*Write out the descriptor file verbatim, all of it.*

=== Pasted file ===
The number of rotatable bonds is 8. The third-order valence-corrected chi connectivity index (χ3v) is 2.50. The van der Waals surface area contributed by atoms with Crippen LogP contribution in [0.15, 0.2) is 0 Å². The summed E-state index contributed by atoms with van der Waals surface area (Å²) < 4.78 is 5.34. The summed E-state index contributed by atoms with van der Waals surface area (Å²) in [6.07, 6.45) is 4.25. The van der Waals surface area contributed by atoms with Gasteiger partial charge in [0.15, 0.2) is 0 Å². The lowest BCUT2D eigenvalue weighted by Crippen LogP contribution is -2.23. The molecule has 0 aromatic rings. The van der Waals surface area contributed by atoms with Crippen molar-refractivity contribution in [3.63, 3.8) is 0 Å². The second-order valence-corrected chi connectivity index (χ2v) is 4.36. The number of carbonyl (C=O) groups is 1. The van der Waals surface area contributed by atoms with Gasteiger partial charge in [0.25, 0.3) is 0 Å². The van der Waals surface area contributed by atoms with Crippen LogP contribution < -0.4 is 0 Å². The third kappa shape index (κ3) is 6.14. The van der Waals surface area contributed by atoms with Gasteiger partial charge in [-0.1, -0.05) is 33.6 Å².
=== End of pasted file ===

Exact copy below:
The number of rotatable bonds is 8. The third-order valence-corrected chi connectivity index (χ3v) is 2.50. The van der Waals surface area contributed by atoms with Crippen LogP contribution in [0.15, 0.2) is 0 Å². The summed E-state index contributed by atoms with van der Waals surface area (Å²) < 4.78 is 5.34. The summed E-state index contributed by atoms with van der Waals surface area (Å²) in [6.07, 6.45) is 4.25. The van der Waals surface area contributed by atoms with Gasteiger partial charge in [0.15, 0.2) is 0 Å². The lowest BCUT2D eigenvalue weighted by Crippen LogP contribution is -2.23. The molecule has 0 aromatic rings. The van der Waals surface area contributed by atoms with Crippen molar-refractivity contribution in [3.63, 3.8) is 0 Å². The second-order valence-corrected chi connectivity index (χ2v) is 4.36. The number of carbonyl (C=O) groups is 1. The van der Waals surface area contributed by atoms with Gasteiger partial charge in [0.25, 0.3) is 0 Å². The van der Waals surface area contributed by atoms with Crippen LogP contribution < -0.4 is 0 Å². The third kappa shape index (κ3) is 6.14. The van der Waals surface area contributed by atoms with Gasteiger partial charge in [-0.1, -0.05) is 33.6 Å².